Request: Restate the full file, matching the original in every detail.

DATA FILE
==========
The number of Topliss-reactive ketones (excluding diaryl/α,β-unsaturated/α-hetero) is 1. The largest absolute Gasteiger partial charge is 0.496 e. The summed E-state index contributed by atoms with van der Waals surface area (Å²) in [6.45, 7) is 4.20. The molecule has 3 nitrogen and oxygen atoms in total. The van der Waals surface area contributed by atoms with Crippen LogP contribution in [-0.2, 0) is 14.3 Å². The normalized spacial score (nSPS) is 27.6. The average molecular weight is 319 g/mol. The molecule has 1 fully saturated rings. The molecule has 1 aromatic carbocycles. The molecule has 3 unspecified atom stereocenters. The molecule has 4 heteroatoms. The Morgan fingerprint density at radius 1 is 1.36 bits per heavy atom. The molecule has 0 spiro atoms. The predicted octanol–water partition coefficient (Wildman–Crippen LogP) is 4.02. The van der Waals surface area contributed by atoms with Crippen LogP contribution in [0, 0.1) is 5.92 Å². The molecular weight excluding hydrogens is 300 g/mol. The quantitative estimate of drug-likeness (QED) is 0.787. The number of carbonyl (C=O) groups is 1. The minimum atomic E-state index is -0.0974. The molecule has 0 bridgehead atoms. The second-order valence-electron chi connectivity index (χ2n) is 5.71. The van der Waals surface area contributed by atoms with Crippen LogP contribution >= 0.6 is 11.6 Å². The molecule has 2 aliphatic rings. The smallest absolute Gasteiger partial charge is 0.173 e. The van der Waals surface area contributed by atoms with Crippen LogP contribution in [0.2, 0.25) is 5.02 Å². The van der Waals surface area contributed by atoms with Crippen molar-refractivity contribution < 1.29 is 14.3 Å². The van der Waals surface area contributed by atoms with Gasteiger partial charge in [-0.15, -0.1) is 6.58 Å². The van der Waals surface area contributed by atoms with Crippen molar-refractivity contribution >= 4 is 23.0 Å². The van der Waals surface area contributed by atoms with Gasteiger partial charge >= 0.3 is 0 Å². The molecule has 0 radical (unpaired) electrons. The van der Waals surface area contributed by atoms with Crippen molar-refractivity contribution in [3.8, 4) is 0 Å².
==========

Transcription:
The number of Topliss-reactive ketones (excluding diaryl/α,β-unsaturated/α-hetero) is 1. The largest absolute Gasteiger partial charge is 0.496 e. The summed E-state index contributed by atoms with van der Waals surface area (Å²) in [6.45, 7) is 4.20. The molecule has 3 nitrogen and oxygen atoms in total. The van der Waals surface area contributed by atoms with Crippen LogP contribution in [-0.2, 0) is 14.3 Å². The normalized spacial score (nSPS) is 27.6. The average molecular weight is 319 g/mol. The molecule has 1 fully saturated rings. The molecule has 1 aromatic carbocycles. The molecule has 3 unspecified atom stereocenters. The molecule has 4 heteroatoms. The Morgan fingerprint density at radius 1 is 1.36 bits per heavy atom. The molecule has 0 spiro atoms. The predicted octanol–water partition coefficient (Wildman–Crippen LogP) is 4.02. The van der Waals surface area contributed by atoms with Crippen LogP contribution in [0, 0.1) is 5.92 Å². The molecular weight excluding hydrogens is 300 g/mol. The quantitative estimate of drug-likeness (QED) is 0.787. The number of carbonyl (C=O) groups is 1. The minimum atomic E-state index is -0.0974. The molecule has 0 bridgehead atoms. The second-order valence-electron chi connectivity index (χ2n) is 5.71. The van der Waals surface area contributed by atoms with Crippen LogP contribution >= 0.6 is 11.6 Å². The molecule has 2 aliphatic rings. The smallest absolute Gasteiger partial charge is 0.173 e. The van der Waals surface area contributed by atoms with Crippen LogP contribution in [0.2, 0.25) is 5.02 Å². The van der Waals surface area contributed by atoms with Crippen molar-refractivity contribution < 1.29 is 14.3 Å². The van der Waals surface area contributed by atoms with Gasteiger partial charge in [-0.15, -0.1) is 6.58 Å². The van der Waals surface area contributed by atoms with Crippen molar-refractivity contribution >= 4 is 23.0 Å². The van der Waals surface area contributed by atoms with Gasteiger partial charge >= 0.3 is 0 Å². The molecule has 0 radical (unpaired) electrons. The van der Waals surface area contributed by atoms with Crippen molar-refractivity contribution in [3.8, 4) is 0 Å².